Having only packed shorts, waking up to 50 degrees was a shocker. After a few rounds of hot coffee, everyone was wired and ready to head West in pursuit of our final target fish and some warm waves. We zig-zagged down the mountains and straight into stand still traffic. Political protests, know as huelgas, had slowed everything to a stop. By then we knew exactly how to pack the troop carrier to afford a little leg room for what should have only been a few hour trip. After several phone calls and detours, we figured we had enough time to catch the ferry from Puntarenas across the Gulf of Nicoya. If we pulled it off in time, we got to surf that evening; so we were all in.
We passed Boca Barranca, a world class left-hand point break. To call it knee high would have been generous. Barranca only breaks when a South swell shoots the gap into the Gulf. When it does break, you can ride over a half mile, or until you barf. We got to the ferry with a dozen or so cars in front of us and bought tickets on what we thought was the next crossing. After a couple conversations with some roadside folks, we came to find out the only ferry leaving in the next few hours was about to leave and we were not on it. Mark and Micah broke out into an epic sprint and secured our place on the boat. There’s no way our gringo Spanish could have scored the last two spots on the ferry. Not a chance. We checked Surfline for the 10th time and it was still forecasted to be a 2-3’ swell. We figured at the very least we could rent longboards and still have a great time. After all, waist high and warm is pretty enticing for a few Carolina kids that have been covered head to toe in neoprene for the last few months.
We rolled off the ferry and headed down the dirt roads to Mal Pais. We were just in time to rent a few quads and scour the roadside surf shops for some decent rental boards. On the way to the surf shops, we saw a wave through the trees. A juicy one. I suppose the guy who did the swell forecasting for Costa was Hawaiian, because the rest of the trip was double what was forecasted. What a sight, it was pumping! After an hour or so of searching, we came up with four shortboards that fit the bill. We took a moment to catch a breather, grab a few tacos at a skate-themed taco spot, and then it was time to find some surf.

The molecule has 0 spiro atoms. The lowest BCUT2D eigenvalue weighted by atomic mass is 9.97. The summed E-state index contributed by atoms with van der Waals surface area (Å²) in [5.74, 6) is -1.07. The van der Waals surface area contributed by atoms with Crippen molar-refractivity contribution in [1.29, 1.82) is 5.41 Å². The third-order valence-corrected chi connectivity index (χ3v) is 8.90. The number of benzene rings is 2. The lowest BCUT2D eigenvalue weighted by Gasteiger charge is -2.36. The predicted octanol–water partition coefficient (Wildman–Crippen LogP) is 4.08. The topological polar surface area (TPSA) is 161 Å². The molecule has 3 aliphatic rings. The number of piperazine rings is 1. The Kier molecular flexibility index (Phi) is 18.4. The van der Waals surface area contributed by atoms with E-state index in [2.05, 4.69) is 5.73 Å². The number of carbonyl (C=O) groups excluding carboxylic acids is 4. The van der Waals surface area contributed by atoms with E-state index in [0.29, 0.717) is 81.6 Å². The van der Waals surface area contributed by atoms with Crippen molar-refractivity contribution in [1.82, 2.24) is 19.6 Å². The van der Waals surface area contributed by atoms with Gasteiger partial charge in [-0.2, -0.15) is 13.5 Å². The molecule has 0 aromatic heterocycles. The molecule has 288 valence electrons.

It was only fitting to wake up to rooster calls the next morning to chase rooster fish, or gallos, as the ticos call them. We rode a mile or so South to the Mal Pais fishing village, which turned out to be a rocky cove with a dozen boats on modified trailers. The angle of the beach was perfect to launch and retrieve the boats with gas powered winches. After stringing up our 10 and 12 weights with big poppers and streamers, we loaded our gear into a couple 26’ pangas (whose paint jobs are way cooler than those of the South East US) loaded with Pilsen, Imperial, and arroz con pollo. Within a few hundred yards of idling, we learned that the red tide, fueled by Rio Bongo runoff, had crushed the water visibility. It was bait or bust for the gallos. Salt HD rods were traded for sabiki rigs as we loaded a rudimentary livewell with a few dozen moon fish. Fly fishermen trolling live bait?
So, hear me out… these pangas were decked out with bench seats, lawn cushions, and full length hard tops strapped with surfboards. We grabbed a beer, scouted surf spots, and drug those moonfish for about a half hour before we had our first rooster to hand. Some of the guys had never seen a rooster fish in person. The dorsal fins were out of this world and the colors were impressive to say the least. “Un mas porfavor!” Though we had achieved our goal of four awesome species from coast-to-coast, we were quick to bridle up another moon fish. Our next fish was solid; even the humpbacks were jumping.
We hopped off the boats and sent it to the beach on quads. We were greeted with warm, head-high waves, and a banger of a sunset. One of our photographers, Austin, paddled out and surfed circles around us. Who knew a gulf coast pigeon breeder could throw down like that? The next morning we traded roosters for Rastas. We passed on the sabikis and bombed the pangas North to Suck Rock where we met up with former 506 Adventure guide, Danny Rasta. The waves were head high and barreling with light offshore winds.
We jumped off the boats and paddled in for the best session of the trip. Every wave was perfect. It didn’t take a contortionist to get tubed and 4 or 5 turns was the norm. I won’t mention any names, but some guy on a panga kept yelling for us to come back to the boats.
We caught a countless “one more” before we paddled back out to the boats. I mean, come on. It was firing! On the way South to winch the boats up the beach we found a novelty wave that we had to try. This was a left, up against a giant rocky reef, that supposedly breaks like Teahupoo with the right wave. To even catch the wave, you had to be within a couple feet of the reef sticking out of the water. Only the set waves broke and only the brave or stupid tried to ride them. It was a perfect end to a damn good trip. Riding the tide at its finest.